Sixth Form

Apr 17

Bouldering Triumph

The final round the TCA South West Schools Bouldering League was held on Monday March 11th and we are very proud to announce that the St Mary Redcliffe 6th form team won the Y10-13 Male category in our first year of entry. The league consists of 4 rounds run over 5 months and attracted over 70 students from 12 different schools. In the past the event has been dominated by the local private schools, and the standard this year was reportedly very high, but in the end our team of Laurie Sinclair-Emerson, Jacob Day and Tom Barber came out convincingly ahead of QEH, Bristol Grammar and Bristol Cathedral School, due to a very consistent performance by all three boys. We wish we could claim any credit for this triumph, but the all credit lies with the boys, who took the initiative in approaching us to see if we would support and sponsor their entry.

 

Bouldering
Rather like our rowing club, which started five years ago now as a student initiative, we very much hope that this is something that can be sustained into future years. Our prize was a free training session at The Climbing Academy for 10 students, which should hopefully give it some momentum. What we hope it shows is that where students want to go for something there is no reason why it shouldn't happen.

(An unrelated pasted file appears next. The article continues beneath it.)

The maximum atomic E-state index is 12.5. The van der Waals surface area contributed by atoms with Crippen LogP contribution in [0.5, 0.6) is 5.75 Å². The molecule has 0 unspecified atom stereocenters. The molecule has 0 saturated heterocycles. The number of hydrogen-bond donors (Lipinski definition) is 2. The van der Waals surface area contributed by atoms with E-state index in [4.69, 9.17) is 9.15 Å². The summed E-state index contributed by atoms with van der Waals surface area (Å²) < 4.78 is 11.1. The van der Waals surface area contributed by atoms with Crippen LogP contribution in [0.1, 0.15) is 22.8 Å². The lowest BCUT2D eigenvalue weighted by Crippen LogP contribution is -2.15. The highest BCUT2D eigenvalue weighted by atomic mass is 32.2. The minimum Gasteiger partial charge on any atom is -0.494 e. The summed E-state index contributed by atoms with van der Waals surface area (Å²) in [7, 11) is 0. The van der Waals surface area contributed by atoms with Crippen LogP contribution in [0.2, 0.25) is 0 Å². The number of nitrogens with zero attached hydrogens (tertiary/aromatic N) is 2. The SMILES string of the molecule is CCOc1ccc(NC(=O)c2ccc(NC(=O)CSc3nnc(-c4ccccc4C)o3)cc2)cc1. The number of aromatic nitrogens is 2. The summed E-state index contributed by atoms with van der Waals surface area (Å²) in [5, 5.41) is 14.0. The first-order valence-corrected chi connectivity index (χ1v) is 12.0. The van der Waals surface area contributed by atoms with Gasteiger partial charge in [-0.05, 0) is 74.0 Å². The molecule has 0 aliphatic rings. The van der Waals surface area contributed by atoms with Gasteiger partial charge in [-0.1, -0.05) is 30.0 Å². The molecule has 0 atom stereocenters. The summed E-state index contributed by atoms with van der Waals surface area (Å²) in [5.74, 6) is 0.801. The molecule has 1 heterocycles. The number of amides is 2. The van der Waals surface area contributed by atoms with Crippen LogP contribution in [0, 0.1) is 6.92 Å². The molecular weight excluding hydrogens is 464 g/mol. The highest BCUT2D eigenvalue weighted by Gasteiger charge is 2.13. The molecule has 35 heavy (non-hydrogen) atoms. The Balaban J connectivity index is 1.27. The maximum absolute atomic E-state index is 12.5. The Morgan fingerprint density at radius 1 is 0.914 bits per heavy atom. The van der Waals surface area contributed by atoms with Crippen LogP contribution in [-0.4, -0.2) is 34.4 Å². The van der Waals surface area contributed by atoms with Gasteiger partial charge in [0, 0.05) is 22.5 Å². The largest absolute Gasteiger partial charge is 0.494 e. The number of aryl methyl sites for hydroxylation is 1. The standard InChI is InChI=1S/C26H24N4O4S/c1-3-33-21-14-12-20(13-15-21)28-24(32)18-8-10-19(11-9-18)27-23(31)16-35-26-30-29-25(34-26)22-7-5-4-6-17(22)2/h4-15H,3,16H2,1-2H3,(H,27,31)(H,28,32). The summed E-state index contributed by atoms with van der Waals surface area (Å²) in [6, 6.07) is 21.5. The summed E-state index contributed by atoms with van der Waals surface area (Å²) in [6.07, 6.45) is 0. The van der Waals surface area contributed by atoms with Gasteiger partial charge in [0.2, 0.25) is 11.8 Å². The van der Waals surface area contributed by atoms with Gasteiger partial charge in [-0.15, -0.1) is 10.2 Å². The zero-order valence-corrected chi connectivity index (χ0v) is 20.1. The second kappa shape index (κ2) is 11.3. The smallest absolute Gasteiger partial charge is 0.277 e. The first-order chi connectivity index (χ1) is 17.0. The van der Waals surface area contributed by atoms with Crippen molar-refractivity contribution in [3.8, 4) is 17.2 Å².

Feb 27

Physics trip to CERN 2012

Physics trip to CERN 2012

 

On Monday 16th July 21 students and two staff met at Bristol Temple Meads station for the first stage of our journey to Geneva. On arrival at the hostel we were given and promptly lost our room keys, and settled into our rooms. The first activity was a treasure hunt around Geneva, which involved around four hours of pleasant strolling around the city, discovering treasures all over the place, from the four giants of the Protestant Reformation in the old town to the Geneva flower clock and the golden onions of the Russian Orthodox Church.